‘Generalising’ is a dirty word. To the left-wing, it’s virtually an expletive, and to the right-wing it begets groans of ‘not this kind of article again’. If you are of the latter persuasion, don’t stop reading just yet, because it’s not that kind of article. It doesn’t exhort political correctness so much as just correctness. Because generalising in the broader sense is a mental shorthand that too often gets confused for the truth—about ourselves, others and all kinds of political and psychological theory.
The upshot of this article is that, unless you have a highly neurotic personality and ultra-dogmatic if not extremist views, you are probably not you are probably not left- or right-wing, intro- or extrovert or etc., but a more complicated position between them. And if you think deeper you will realise that there really aren’t these kinds of nice bidirectional spectrums at all. Deep thinking nullifies them. This is how it’s done.
How Constructs Are Still Useful
Nevertheless, we are not ready to throw a large bulk of psychology and political science out the window for the nitpicky reason that it doesn’t work in all cases. This isn’t one of those articles that pitifully tries to actually substantiate a clickbait title by taking an extreme, outlandish position on the topic. Myers-Briggs Is (Not) Useless. Left-wing And Right-wing Do
Left-wing, right-wing, libertarian, authoritarian, progressive, conservative, capitalist, communist, anarchist, etc. . . . . . . are terms that allow us to talk about, study and analyse political positions. It’s a facet of political science as much as it is science—we can categorise these two things that are different in the same category because they share traits. A gum tree shares key traits with an algae that classify them both in the Plant Kingdom even though both are vastly different.
Likewise, psychology is a science because it classifies mental processes, personality traits and the like in a way that makes them examinable.
Here are just some of the ways in which generalisations are legitimately useful:
- They allow us to expend less time and energy figuring out whether two political leaders are likely to get along and how a political situation will play out.
- They can, without the need for some epiphany or lengthy contemplation tell us what kind of person we are and how we are similar to others (but not specifically).
- They can be used as the variables in psychological and political research.
- They are a stepping-stone towards classifying increasingly specific constructs. This is the basis of all scientific knowledge—generalising to an increasingly specific extent.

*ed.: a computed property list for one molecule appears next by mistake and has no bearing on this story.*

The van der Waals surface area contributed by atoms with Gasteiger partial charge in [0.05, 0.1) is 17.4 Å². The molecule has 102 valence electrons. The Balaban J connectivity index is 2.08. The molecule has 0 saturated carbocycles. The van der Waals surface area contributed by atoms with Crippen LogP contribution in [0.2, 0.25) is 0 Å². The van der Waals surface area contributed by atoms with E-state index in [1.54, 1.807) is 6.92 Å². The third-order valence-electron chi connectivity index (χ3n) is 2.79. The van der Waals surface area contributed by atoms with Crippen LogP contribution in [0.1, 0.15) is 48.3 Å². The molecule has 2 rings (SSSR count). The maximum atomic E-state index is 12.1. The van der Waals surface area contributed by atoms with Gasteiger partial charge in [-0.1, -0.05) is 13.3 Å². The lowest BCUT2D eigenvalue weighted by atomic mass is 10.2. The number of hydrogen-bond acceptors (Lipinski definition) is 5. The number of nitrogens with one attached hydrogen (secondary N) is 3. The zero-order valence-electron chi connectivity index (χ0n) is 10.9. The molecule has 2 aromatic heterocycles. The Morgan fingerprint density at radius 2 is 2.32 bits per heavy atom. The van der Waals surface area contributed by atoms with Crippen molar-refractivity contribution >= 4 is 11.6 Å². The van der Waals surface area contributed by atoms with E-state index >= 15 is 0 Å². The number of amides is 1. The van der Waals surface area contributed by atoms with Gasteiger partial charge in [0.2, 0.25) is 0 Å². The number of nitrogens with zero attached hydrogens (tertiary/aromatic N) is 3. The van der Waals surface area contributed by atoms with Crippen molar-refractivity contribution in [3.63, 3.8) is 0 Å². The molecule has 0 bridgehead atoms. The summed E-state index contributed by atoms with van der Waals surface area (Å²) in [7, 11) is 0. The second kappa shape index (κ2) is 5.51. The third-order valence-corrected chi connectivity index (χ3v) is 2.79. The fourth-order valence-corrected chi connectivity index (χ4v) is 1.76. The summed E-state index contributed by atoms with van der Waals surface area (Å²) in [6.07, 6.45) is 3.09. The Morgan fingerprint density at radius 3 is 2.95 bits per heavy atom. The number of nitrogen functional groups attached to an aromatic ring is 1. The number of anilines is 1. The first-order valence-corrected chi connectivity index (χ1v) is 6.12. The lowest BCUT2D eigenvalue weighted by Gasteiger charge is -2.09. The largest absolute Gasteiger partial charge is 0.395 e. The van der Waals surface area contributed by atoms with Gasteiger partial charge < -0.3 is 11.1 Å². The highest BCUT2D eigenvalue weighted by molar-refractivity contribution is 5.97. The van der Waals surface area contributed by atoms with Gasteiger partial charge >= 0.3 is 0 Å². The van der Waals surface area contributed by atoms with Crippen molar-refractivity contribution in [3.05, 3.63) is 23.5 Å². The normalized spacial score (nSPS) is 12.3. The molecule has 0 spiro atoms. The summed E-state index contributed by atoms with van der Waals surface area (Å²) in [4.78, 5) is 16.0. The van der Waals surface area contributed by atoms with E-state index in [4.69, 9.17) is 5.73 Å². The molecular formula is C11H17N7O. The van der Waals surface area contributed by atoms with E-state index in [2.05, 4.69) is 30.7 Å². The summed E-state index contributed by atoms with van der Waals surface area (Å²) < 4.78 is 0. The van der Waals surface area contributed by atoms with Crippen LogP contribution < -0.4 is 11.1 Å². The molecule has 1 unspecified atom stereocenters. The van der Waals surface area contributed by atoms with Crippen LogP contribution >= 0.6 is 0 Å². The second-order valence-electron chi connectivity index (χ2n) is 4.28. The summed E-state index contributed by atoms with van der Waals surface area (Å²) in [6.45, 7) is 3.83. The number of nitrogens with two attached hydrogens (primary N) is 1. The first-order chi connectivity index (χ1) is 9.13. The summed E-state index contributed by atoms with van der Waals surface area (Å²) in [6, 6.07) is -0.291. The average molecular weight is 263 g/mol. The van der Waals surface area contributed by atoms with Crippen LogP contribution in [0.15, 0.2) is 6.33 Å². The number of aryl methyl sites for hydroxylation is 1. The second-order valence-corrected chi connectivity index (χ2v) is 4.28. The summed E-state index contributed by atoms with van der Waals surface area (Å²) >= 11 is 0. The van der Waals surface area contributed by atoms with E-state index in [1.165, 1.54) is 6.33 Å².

Yet They Are Less Clear-Cut Than In Hard Science
As useful as political and psychological constructs are, they are not as useful as those in the hard sciences like physics and chemistry. And although the latter part of this sentence may cause arousal in some of the academic community, the reason why I don’t call these fields ‘hard sciences’ (even though for noble reasons they are trying to be) is for the very reason that their constructs are not clear-cut.
Constructs are the building blocks of science as aforementioned, and those in chemistry are highly exact. The family halogens of the periodic table are defined by a single unvarying property that each halogen molecule of each halogen element shares: the possession of 17 electrons in the outermost shells of their atoms.
But in politics and psychology, not all left-wingers agree on any one issue, and each of them has a slightly different take on each issue and each human mind varies in every dimension between each other and between itself depending on an infinitude of factors and if you go deeper you realise that there are really no easily-interpreted spectrums at all in either psychology or politics in reality because both are based on thought. Thought is position, conjecture, counter-conjecture. It is information that can’t be summarised without loss. And unfortunately this means that these fields are ‘soft sciences’—where thoughts are analysed by more thoughts and counter-thoughts and counter-counter-thoughts ad infinitum and widely accepted theories are few and far between.